Life is a blast, and not always in a good way. This was highlighted by a recent Herald on Sunday article, in which a reporter took noise readings at six Auckland venues and found the noise levels exceeded the 80dB health limit at half of them. The Imax theatre came in at 99dB, the Britomart Country Club at 95dB and a Les Mills gym class at 87dB. To put this in context, a pneumatic drill averages 100dB, a lawnmower 95dB and the sound of a lorry driving past around 90dB.
The point at which a sound becomes annoying is, of course, a matter of perception, and whereas most people would avoid the racket of a pneumatic drill, apparently sane people will voluntarily subject themselves to the high-volume din of a cinematic shoot-out. Even if you don’t mind such high volumes, they can still have a physiological impact. About 20-25% of the hearing-impaired population are thought to have noise-induced hearing loss.
If you find yourself asking people to repeat themselves all the time or you can’t hear what other people are saying in a crowded restaurant, you might be experiencing the early symptoms. Or you might be suffering from tinnitus, a distressing condition in which people hear phantom sounds generated by the brain to compensate for the loss of sound. This condition could be a result of problems in the middle ear, such as a blockage in the ear canal, perhaps caused by a build-up of earwax, an accumulation of fluid or an ear infection. If so, the problem can often be rectified.
Noise-induced hearing loss, however, is the result of damage to the delicate hair cells in the ear that respond to the different sound frequencies. When they are exposed to an intense sound for a short period, the cells get fatigued, which is why your ears might ring for a day or so after a loud concert. A sudden loud noise such as a gunshot or a jet taking off can cause immediate and irreversible damage. Continuous exposure (eight hours a day) to a noise over 85db can result in the cells gradually withering and dying.
Noise-induced hearing loss is more likely to be a hazard if you work in an industrial environment. According to University of Auckland professor of audiology Peter Thorne, large noisy industries are also most likely to be aware of noise regulations and take appropriate precautionary measures to protect workers. “The problems are in the smaller noisy industries where there is less awareness and less compliance.”
Those working in a small panel beater or engineering enterprise might be at risk, along with those working in pubs, clubs and shops with the stereo on full-blast all day. “Many hospitality and leisure areas where the noise levels are continuously at 75-85dB are potentially damaging to workers, especially those who are more susceptible. If the noise levels are there and people are exposed for long periods of time, they are at risk – whether they’re working in a foundry bashing metal or working in a shop.”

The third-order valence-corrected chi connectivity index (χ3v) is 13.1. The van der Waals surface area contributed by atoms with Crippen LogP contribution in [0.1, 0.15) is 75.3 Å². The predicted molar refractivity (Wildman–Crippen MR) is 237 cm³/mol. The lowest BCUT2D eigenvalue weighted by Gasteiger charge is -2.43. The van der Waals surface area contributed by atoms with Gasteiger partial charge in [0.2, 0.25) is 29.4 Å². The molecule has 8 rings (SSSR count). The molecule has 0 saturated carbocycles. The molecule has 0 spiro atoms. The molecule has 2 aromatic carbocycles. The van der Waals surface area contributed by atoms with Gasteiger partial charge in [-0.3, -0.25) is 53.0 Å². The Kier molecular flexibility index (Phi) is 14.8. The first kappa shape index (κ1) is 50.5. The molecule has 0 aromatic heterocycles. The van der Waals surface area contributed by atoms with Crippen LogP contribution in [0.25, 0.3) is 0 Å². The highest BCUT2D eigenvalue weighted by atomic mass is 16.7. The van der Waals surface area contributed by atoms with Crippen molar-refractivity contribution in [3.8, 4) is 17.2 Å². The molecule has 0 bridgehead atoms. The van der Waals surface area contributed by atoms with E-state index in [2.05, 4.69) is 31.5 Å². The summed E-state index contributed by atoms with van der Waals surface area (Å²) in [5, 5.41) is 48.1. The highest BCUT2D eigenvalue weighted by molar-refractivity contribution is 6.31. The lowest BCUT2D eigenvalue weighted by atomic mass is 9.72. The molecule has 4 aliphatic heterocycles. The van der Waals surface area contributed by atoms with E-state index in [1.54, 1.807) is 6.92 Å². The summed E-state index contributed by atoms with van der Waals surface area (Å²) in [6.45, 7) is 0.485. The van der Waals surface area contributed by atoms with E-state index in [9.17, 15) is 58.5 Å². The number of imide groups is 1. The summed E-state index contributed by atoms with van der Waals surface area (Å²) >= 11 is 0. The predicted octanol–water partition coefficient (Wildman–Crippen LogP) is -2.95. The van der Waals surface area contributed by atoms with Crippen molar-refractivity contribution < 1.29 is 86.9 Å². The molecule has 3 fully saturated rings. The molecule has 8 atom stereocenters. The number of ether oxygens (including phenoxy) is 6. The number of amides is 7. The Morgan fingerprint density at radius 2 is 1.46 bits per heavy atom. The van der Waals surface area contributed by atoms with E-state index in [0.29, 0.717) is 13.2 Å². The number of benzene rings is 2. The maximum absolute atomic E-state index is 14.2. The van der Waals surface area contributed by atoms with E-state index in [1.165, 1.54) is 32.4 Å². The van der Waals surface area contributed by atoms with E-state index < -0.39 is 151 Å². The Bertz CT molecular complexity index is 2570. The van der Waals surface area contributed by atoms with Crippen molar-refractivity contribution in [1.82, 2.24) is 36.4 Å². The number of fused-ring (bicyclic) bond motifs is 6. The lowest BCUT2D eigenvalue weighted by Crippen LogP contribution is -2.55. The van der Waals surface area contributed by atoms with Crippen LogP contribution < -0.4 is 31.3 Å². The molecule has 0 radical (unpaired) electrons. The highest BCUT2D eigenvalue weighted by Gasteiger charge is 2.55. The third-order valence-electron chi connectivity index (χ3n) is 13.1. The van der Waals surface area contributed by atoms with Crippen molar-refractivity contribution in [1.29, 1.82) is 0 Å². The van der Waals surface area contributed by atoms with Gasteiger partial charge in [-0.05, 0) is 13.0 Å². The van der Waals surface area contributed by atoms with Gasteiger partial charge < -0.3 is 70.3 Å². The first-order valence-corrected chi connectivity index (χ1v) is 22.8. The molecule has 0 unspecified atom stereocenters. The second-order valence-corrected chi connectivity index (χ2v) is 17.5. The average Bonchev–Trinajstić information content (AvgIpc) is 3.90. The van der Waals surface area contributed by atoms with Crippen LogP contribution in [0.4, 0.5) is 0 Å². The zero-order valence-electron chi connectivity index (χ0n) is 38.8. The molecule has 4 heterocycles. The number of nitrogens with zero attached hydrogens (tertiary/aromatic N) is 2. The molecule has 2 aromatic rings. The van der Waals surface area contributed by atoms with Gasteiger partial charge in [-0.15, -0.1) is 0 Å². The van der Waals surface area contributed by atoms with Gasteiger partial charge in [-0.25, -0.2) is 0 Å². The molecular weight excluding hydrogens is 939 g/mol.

It has become much harder for people to successfully make an ACC claim for noise-induced hearing loss, says Thorne. The organisation has introduced a threshold for hearing loss (of 6%) and now requires any assessment to include age-related hearing loss. “Which is simplifying a very complex relationship. And 6% is a high threshold. You have to have a lot of damage before you reach that.”
Thorne believes that in the past 18 months, the number of ACC claims accepted for noise-induced hearing loss has fallen by about 60%. He says this drop in the number of accepted claims doesn’t mean fewer people are being affected but reflects the difficulty claimants have in obtaining a successful claim against such a high threshold.
Noise-induced hearing loss is still a common problem and he’d like to see ACC focus more on prevention. “We know that we can reduce the burden of hearing loss in this country by about 20-25% by reducing the amount of hearing loss from noise exposure. It’s a preventable condition. You just need to turn the noise down.”
A trip to Mars could increase your chances of developing Alzheimer’s disease, according to a study published in Plos One. Researchers from the University of Rochester exposed mice to the levels of radiation that would bombard astronauts on deep space missions, and found the rodents were far more likely to fail at certain memory tasks and that their brains showed signs of an abnormal accumulation of “plaque” associated with the disease.
BOWEL CANCER GENES
University of Oxford researchers who sequenced the DNA genomes of 20 people from families with a strong history of bowel cancer have strongly linked rare DNA faults in two genes to the disease. The study, published in Nature Genetics, found that everyone who had a faulty POLE or POLD1 gene developed bowel cancer or had a precancerous growth in the bowel. POLE and POLD1 are involved in processes that repair damage to DNA; when they don’t function properly, they are thought to lead to changes that cause bowel cancer.
Researchers at Ann Arbor have shown that using electricity to stimulate certain regions in the brain of patients with chronic, severe facial pain can prompt the body to release an opiate-like substance thought to be one of the body’s most powerful painkillers. Research had already found that delivering electricity through sensors on the skulls of chronic migraine patients can decrease the headache intensity and pain; this study explains how it is likely to work.